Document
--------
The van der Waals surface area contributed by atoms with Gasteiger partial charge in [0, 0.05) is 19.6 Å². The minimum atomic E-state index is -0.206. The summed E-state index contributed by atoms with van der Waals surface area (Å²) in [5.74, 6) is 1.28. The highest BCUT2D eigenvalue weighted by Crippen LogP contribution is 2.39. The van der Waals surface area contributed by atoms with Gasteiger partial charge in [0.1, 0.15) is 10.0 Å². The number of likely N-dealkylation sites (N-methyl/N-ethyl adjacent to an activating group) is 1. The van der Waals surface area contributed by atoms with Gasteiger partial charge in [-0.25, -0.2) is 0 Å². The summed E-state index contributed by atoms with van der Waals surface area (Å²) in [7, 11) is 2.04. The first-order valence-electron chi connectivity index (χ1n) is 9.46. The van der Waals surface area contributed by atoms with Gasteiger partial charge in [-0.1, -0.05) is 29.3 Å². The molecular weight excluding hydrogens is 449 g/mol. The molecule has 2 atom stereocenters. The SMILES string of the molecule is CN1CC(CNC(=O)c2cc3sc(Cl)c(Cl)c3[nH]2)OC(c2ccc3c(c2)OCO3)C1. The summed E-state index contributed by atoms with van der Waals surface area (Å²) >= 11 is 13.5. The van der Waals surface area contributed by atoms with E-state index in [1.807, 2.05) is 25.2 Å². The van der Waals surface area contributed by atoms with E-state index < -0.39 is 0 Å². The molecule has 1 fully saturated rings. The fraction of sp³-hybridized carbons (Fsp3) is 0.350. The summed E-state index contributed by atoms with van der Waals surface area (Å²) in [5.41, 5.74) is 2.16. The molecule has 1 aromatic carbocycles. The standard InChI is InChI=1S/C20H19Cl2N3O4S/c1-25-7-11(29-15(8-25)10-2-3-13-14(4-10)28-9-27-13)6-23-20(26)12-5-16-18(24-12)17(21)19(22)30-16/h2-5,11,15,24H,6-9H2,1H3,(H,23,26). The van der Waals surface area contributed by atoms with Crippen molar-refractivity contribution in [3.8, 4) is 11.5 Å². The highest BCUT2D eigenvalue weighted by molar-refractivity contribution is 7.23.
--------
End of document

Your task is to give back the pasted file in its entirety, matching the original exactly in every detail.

The van der Waals surface area contributed by atoms with Gasteiger partial charge in [0, 0.05) is 19.6 Å². The minimum atomic E-state index is -0.206. The summed E-state index contributed by atoms with van der Waals surface area (Å²) in [5.74, 6) is 1.28. The highest BCUT2D eigenvalue weighted by Crippen LogP contribution is 2.39. The van der Waals surface area contributed by atoms with Gasteiger partial charge in [0.1, 0.15) is 10.0 Å². The number of likely N-dealkylation sites (N-methyl/N-ethyl adjacent to an activating group) is 1. The van der Waals surface area contributed by atoms with Gasteiger partial charge in [-0.25, -0.2) is 0 Å². The summed E-state index contributed by atoms with van der Waals surface area (Å²) in [7, 11) is 2.04. The first-order valence-electron chi connectivity index (χ1n) is 9.46. The van der Waals surface area contributed by atoms with Gasteiger partial charge in [-0.1, -0.05) is 29.3 Å². The molecular weight excluding hydrogens is 449 g/mol. The molecule has 2 atom stereocenters. The SMILES string of the molecule is CN1CC(CNC(=O)c2cc3sc(Cl)c(Cl)c3[nH]2)OC(c2ccc3c(c2)OCO3)C1. The summed E-state index contributed by atoms with van der Waals surface area (Å²) >= 11 is 13.5. The van der Waals surface area contributed by atoms with E-state index in [1.807, 2.05) is 25.2 Å². The van der Waals surface area contributed by atoms with E-state index < -0.39 is 0 Å². The molecule has 1 fully saturated rings. The fraction of sp³-hybridized carbons (Fsp3) is 0.350. The summed E-state index contributed by atoms with van der Waals surface area (Å²) in [5.41, 5.74) is 2.16. The molecule has 1 aromatic carbocycles. The standard InChI is InChI=1S/C20H19Cl2N3O4S/c1-25-7-11(29-15(8-25)10-2-3-13-14(4-10)28-9-27-13)6-23-20(26)12-5-16-18(24-12)17(21)19(22)30-16/h2-5,11,15,24H,6-9H2,1H3,(H,23,26). The van der Waals surface area contributed by atoms with Crippen molar-refractivity contribution in [3.8, 4) is 11.5 Å². The highest BCUT2D eigenvalue weighted by molar-refractivity contribution is 7.23.